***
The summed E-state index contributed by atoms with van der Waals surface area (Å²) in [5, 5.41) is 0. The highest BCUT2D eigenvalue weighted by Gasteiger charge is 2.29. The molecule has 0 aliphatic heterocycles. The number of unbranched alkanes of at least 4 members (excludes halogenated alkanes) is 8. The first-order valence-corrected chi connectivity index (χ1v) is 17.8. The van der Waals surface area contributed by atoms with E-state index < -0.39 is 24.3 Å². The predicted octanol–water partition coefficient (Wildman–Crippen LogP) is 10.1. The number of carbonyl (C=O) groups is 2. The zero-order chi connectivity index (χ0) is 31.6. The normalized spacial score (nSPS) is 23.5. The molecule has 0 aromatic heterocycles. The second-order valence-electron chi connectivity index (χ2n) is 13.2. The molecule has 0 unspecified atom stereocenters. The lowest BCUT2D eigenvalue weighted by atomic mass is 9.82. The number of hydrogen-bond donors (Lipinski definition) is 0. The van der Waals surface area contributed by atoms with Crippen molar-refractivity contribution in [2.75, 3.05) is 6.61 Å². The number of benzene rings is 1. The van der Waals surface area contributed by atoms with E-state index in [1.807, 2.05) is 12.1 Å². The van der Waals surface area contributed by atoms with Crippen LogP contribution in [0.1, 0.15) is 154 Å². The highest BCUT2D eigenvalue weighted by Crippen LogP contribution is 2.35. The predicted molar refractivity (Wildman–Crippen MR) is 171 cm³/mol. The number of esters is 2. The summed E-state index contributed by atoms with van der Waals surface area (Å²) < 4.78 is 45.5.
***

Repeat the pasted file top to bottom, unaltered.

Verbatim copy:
The summed E-state index contributed by atoms with van der Waals surface area (Å²) in [5, 5.41) is 0. The highest BCUT2D eigenvalue weighted by Gasteiger charge is 2.29. The molecule has 0 aliphatic heterocycles. The number of unbranched alkanes of at least 4 members (excludes halogenated alkanes) is 8. The first-order valence-corrected chi connectivity index (χ1v) is 17.8. The van der Waals surface area contributed by atoms with E-state index < -0.39 is 24.3 Å². The predicted octanol–water partition coefficient (Wildman–Crippen LogP) is 10.1. The number of carbonyl (C=O) groups is 2. The zero-order chi connectivity index (χ0) is 31.6. The normalized spacial score (nSPS) is 23.5. The molecule has 0 aromatic heterocycles. The second-order valence-electron chi connectivity index (χ2n) is 13.2. The molecule has 0 unspecified atom stereocenters. The lowest BCUT2D eigenvalue weighted by atomic mass is 9.82. The number of hydrogen-bond donors (Lipinski definition) is 0. The van der Waals surface area contributed by atoms with Crippen molar-refractivity contribution in [2.75, 3.05) is 6.61 Å². The number of benzene rings is 1. The van der Waals surface area contributed by atoms with E-state index in [1.807, 2.05) is 12.1 Å². The van der Waals surface area contributed by atoms with Crippen LogP contribution in [0.1, 0.15) is 154 Å². The highest BCUT2D eigenvalue weighted by Crippen LogP contribution is 2.35. The predicted molar refractivity (Wildman–Crippen MR) is 171 cm³/mol. The number of esters is 2. The summed E-state index contributed by atoms with van der Waals surface area (Å²) < 4.78 is 45.5.